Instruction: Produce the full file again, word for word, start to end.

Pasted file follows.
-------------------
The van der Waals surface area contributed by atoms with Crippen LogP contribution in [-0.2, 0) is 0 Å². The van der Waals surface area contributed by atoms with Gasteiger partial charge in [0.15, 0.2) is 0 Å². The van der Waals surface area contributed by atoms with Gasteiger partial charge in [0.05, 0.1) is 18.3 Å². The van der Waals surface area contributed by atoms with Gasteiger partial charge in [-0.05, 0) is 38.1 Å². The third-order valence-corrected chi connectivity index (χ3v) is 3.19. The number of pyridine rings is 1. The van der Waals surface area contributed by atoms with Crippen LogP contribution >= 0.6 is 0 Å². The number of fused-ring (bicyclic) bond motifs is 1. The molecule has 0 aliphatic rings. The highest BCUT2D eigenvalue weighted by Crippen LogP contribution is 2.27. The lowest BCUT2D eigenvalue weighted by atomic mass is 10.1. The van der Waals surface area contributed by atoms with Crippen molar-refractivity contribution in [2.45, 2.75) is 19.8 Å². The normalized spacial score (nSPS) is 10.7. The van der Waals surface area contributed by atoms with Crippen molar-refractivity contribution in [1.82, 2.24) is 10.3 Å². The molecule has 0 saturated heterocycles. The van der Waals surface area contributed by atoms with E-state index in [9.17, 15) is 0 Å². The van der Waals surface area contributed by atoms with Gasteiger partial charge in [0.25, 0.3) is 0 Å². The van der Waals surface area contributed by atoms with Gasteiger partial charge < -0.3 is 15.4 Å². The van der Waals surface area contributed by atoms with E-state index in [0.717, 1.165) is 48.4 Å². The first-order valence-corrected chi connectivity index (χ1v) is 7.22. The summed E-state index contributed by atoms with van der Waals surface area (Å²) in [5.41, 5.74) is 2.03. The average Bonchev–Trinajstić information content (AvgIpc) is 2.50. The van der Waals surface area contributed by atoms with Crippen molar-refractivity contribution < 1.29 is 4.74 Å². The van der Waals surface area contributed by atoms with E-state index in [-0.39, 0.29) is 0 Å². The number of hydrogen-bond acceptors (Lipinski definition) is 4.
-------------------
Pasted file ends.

The van der Waals surface area contributed by atoms with Crippen LogP contribution in [-0.2, 0) is 0 Å². The van der Waals surface area contributed by atoms with Gasteiger partial charge in [0.15, 0.2) is 0 Å². The van der Waals surface area contributed by atoms with Gasteiger partial charge in [0.05, 0.1) is 18.3 Å². The van der Waals surface area contributed by atoms with Gasteiger partial charge in [-0.05, 0) is 38.1 Å². The third-order valence-corrected chi connectivity index (χ3v) is 3.19. The number of pyridine rings is 1. The van der Waals surface area contributed by atoms with Crippen LogP contribution >= 0.6 is 0 Å². The number of fused-ring (bicyclic) bond motifs is 1. The molecule has 0 aliphatic rings. The highest BCUT2D eigenvalue weighted by Crippen LogP contribution is 2.27. The lowest BCUT2D eigenvalue weighted by atomic mass is 10.1. The van der Waals surface area contributed by atoms with Crippen molar-refractivity contribution in [2.45, 2.75) is 19.8 Å². The normalized spacial score (nSPS) is 10.7. The van der Waals surface area contributed by atoms with Crippen molar-refractivity contribution in [1.82, 2.24) is 10.3 Å². The molecule has 0 saturated heterocycles. The van der Waals surface area contributed by atoms with E-state index in [9.17, 15) is 0 Å². The van der Waals surface area contributed by atoms with Gasteiger partial charge in [0.25, 0.3) is 0 Å². The van der Waals surface area contributed by atoms with Gasteiger partial charge < -0.3 is 15.4 Å². The van der Waals surface area contributed by atoms with E-state index in [0.717, 1.165) is 48.4 Å². The first-order valence-corrected chi connectivity index (χ1v) is 7.22. The summed E-state index contributed by atoms with van der Waals surface area (Å²) in [5.41, 5.74) is 2.03. The average Bonchev–Trinajstić information content (AvgIpc) is 2.50. The van der Waals surface area contributed by atoms with Crippen molar-refractivity contribution < 1.29 is 4.74 Å². The van der Waals surface area contributed by atoms with E-state index in [-0.39, 0.29) is 0 Å². The number of hydrogen-bond acceptors (Lipinski definition) is 4.